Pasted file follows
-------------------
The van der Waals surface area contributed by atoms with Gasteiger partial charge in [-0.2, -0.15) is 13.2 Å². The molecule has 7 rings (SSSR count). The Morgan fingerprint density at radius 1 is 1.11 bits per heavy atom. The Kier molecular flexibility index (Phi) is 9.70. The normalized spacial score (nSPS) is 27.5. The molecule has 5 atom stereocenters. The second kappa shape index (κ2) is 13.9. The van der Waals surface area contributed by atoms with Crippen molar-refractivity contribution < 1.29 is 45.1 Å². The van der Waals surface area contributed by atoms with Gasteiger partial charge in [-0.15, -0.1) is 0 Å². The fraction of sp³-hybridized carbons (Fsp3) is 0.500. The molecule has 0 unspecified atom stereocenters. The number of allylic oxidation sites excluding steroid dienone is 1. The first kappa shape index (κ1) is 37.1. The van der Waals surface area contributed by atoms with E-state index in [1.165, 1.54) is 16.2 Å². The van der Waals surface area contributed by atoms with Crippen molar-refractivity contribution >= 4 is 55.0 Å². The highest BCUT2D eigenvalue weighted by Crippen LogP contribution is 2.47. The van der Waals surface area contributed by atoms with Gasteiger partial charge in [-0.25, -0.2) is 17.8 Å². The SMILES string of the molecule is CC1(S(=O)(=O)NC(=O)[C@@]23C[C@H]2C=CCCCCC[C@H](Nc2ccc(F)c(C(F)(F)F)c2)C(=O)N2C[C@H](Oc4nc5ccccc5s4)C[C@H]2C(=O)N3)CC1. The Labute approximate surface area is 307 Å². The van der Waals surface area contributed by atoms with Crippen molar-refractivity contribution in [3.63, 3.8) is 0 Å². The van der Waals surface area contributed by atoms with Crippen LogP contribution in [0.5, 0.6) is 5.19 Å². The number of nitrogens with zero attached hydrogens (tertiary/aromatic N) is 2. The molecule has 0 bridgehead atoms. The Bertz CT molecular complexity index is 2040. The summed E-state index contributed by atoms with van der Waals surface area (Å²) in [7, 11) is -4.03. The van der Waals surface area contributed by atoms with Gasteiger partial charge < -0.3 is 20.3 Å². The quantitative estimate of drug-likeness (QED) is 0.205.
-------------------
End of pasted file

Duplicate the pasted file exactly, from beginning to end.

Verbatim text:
The van der Waals surface area contributed by atoms with Gasteiger partial charge in [-0.2, -0.15) is 13.2 Å². The molecule has 7 rings (SSSR count). The Morgan fingerprint density at radius 1 is 1.11 bits per heavy atom. The Kier molecular flexibility index (Phi) is 9.70. The normalized spacial score (nSPS) is 27.5. The molecule has 5 atom stereocenters. The second kappa shape index (κ2) is 13.9. The van der Waals surface area contributed by atoms with Crippen molar-refractivity contribution < 1.29 is 45.1 Å². The van der Waals surface area contributed by atoms with Gasteiger partial charge in [-0.15, -0.1) is 0 Å². The fraction of sp³-hybridized carbons (Fsp3) is 0.500. The molecule has 0 unspecified atom stereocenters. The number of allylic oxidation sites excluding steroid dienone is 1. The first kappa shape index (κ1) is 37.1. The van der Waals surface area contributed by atoms with E-state index in [1.165, 1.54) is 16.2 Å². The van der Waals surface area contributed by atoms with Crippen molar-refractivity contribution >= 4 is 55.0 Å². The highest BCUT2D eigenvalue weighted by Crippen LogP contribution is 2.47. The van der Waals surface area contributed by atoms with Gasteiger partial charge in [-0.25, -0.2) is 17.8 Å². The SMILES string of the molecule is CC1(S(=O)(=O)NC(=O)[C@@]23C[C@H]2C=CCCCCC[C@H](Nc2ccc(F)c(C(F)(F)F)c2)C(=O)N2C[C@H](Oc4nc5ccccc5s4)C[C@H]2C(=O)N3)CC1. The Labute approximate surface area is 307 Å². The van der Waals surface area contributed by atoms with Crippen molar-refractivity contribution in [3.63, 3.8) is 0 Å². The van der Waals surface area contributed by atoms with Crippen LogP contribution in [0.5, 0.6) is 5.19 Å². The number of nitrogens with zero attached hydrogens (tertiary/aromatic N) is 2. The molecule has 0 bridgehead atoms. The Bertz CT molecular complexity index is 2040. The summed E-state index contributed by atoms with van der Waals surface area (Å²) in [7, 11) is -4.03. The van der Waals surface area contributed by atoms with Gasteiger partial charge < -0.3 is 20.3 Å². The quantitative estimate of drug-likeness (QED) is 0.205.